“We’re Home,” for instance, is a lively jaunt sporting a Latin rhythm and an extended piano solo. “South Philly Samba” is a rollicking bit of fantastic fun evoking images of women being spun around in frilly south-o’-the-border dresses. In “Enough” hyperactive piano playing is wedged between calmer lyrical sections while the closing title track brims with a happy melody encased in an adventurous structure destined to make you smile.

Paquito D’Rivera’s “Song For My Son” is one of two covers, the other being “The Monster And The Flower” by Claudio Roditi, where a sincere piano quietly regales the listener with a melody of stunning beauty while convincing drums lay down a light rhythm.

“Cigars In The Garage” effectively depicts a sleepy day among friends and the original “I Want To Spend My Life With You,” dedicated to his wife Kristina, is appropriately melodic, enchanting, and romantic.

With nine tracks clocking in at just over 30 minutes, Marino leaves you yearning for more … so hit the repeat button already and sit back to enjoy these intoxicating melodies lovingly wrapped in tight compositions.
- Jason Hoffman


Broad Street (2003)
Samba De Say Party (2001)
Note For Note (1999)
The Latin Jazz Project (1997)

Broad Street and Samba De Say Party have been on WBOI 88.7 (Northeast Indiana Public Radio) top 20 list. All 4 cds have received air play (WXYC. NC; WDNA, FL, WAPS, OHIO; KCLU, CA; KCSB FM, CA; KSUN 91.5, CA; WCBN, MI; WMUC, MD; KAMU FM, TX; WFIU, IN; KCBX, CA; WBOI 88.7, IN); as well as cybroradio, dmx music, and music oven.


Feeling a bit camera shy


Tony Marino (composer, pianist, leader) has created a loyal following and not all of his listeners are jazz enthusiast. His style seems to capture listeners from other genres continuously.

Formerly known as Havana Heat, Tony continues to define his music with the area's top musicians -Dave Streeter, Tim Beeler, Larry Ford, and Dave Sapp, & John Kaplanis- under the new name Latin Jazz Sounds. This magnetic band performs both original compositions and jazz standards using various Latin styles of music: samba, bossa nova, frevo, tango, montuno, bolero, be bop, swing and calypso.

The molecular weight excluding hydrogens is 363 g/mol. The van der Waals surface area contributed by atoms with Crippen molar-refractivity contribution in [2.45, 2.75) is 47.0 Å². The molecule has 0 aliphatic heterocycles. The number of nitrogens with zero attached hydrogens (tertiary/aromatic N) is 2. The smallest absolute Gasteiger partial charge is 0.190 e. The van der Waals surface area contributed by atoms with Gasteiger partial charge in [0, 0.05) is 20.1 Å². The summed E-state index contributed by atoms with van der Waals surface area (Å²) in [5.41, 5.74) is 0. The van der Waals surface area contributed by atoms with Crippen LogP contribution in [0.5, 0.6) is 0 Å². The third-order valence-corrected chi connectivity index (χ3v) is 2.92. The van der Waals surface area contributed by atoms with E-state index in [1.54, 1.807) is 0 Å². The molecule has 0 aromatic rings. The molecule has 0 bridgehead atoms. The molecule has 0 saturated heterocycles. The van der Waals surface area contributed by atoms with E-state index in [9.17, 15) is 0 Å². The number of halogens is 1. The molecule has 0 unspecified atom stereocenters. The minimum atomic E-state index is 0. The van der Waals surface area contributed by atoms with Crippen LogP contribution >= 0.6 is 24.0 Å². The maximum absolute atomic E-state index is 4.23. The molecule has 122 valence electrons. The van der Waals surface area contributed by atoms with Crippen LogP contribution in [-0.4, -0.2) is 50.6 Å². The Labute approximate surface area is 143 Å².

His first cd "Tony Marino & Havana Heat: The Latin Jazz Project" was released January 1997. The cd debuted original jazz compositions using a variety of latin styles.

"Note For Note" with sixteen new original compositions was released in 1999. On this cd, Tony took a new approach. He wrote, composed and recorded all of the instruments used, himself. He literally recorded this cd note for note, hence the name!

"Samba De Say Party", released in 2001, is brazilian jazz with a majority of the songs being sambas. However, Tony cleverly entwines a ballad, funk, bolero, bossa nova, swing, waltz, and tango to make the listener glad they joined the party! "Samba De Say Party" is being "aired" by numerous public radio stations and continues to hold a spot on WBNI 89.1 FM's top 40 favorites playlist.

Also available is "Tony Marino's Latin Jazz Sounds" songbook which includes the sheet music of the orginal compositions (from Samba De Say Party, Note For Note, & The Latin Jazz Project) for C, Bb, and Eb instruments.

Tony newest release, "BROAD STREET", pays tribute to his "Philadelphia roots" again using familiar latin rythms.